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Monday 20 November 2017

'We do a horrible job – then struggle to make ends meet'

Anne-Marie Walsh

Yvonne Hedderman was among gardai protesting at proposed cuts to their premium pay outside the Taoiseach's office.

Originally from Dublin and living in Kildare, the 32-year-old said she struggles to meet her mortgage payments.

The garda is single, she bought her house nearly 10 years ago and is paying around €1,400 a month. She says this is more than she can afford.

"I don't have a family but am trying to meet my mortgage by myself," said Yvonne, who is based in Irishtown.

"I spend more time in the red than the black. I've had no holiday in two years and there is no disposable income or luxuries."

She said it was unfair that gardai who must provide 24/7 cover, 365 days a year face a 5pc reduction in their earnings – a loss of €2,700 a year – while senators would take a hit of less than 1pc.

"I think gardai are very aggrieved that their employer is not looking out for their welfare and doesn't seem to care," she said.

She said Commissioner Martin Callinan's threat to discipline gardai who walked out of a conference when he was about to address it was not fair.

"All the gardai are doing is trying to defend their families and welfare. Gardai have to work unsociable hours and all they want is fair pay for doing so.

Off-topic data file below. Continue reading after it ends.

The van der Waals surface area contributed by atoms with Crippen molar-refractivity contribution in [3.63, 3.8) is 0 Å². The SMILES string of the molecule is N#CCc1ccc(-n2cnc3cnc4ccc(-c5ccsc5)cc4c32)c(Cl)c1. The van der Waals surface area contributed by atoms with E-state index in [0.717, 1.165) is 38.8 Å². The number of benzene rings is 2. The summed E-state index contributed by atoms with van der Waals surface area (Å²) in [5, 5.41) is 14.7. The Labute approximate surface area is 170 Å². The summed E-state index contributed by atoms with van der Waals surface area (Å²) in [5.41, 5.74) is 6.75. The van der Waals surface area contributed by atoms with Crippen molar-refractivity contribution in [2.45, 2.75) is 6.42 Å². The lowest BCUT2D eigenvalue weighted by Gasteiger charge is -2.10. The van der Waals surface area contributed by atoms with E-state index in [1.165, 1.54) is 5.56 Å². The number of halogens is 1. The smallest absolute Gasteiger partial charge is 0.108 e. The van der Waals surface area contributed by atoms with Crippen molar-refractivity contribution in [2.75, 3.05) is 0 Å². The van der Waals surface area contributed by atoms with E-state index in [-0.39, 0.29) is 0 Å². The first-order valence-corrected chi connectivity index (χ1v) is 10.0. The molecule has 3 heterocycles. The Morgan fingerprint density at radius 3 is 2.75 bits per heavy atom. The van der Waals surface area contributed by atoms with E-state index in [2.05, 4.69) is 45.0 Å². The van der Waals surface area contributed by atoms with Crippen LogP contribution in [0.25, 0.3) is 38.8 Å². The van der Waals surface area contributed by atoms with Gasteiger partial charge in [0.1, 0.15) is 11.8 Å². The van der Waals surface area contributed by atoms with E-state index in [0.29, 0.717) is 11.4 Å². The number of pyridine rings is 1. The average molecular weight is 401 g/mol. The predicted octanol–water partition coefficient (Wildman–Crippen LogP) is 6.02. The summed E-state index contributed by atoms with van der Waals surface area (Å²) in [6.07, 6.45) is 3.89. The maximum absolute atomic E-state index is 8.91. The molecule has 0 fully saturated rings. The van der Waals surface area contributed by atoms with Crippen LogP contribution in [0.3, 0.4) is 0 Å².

"Many have had to give up their cars and now rely on public transport, although they start work at 7am and finish at 3am. Senators can go home in the evening."

She said the proposed increase in hours would mean that gardai would have to work 11-hour shifts, although they sometimes work six shifts in a row.

"Like everyone else, we are also facing the property tax. One in 12 people can't pay their mortgages. Yet, nobody else in society can be disciplined by their employer for falling behind in payments.

"One member with 10 years' service had to hand back the keys of his house.

"We have to do such a horrible job, dealing with violent threats and telling people their sons or daughters have been in fatal accidents, and then go home and try to make ends meet."

Irish Independent

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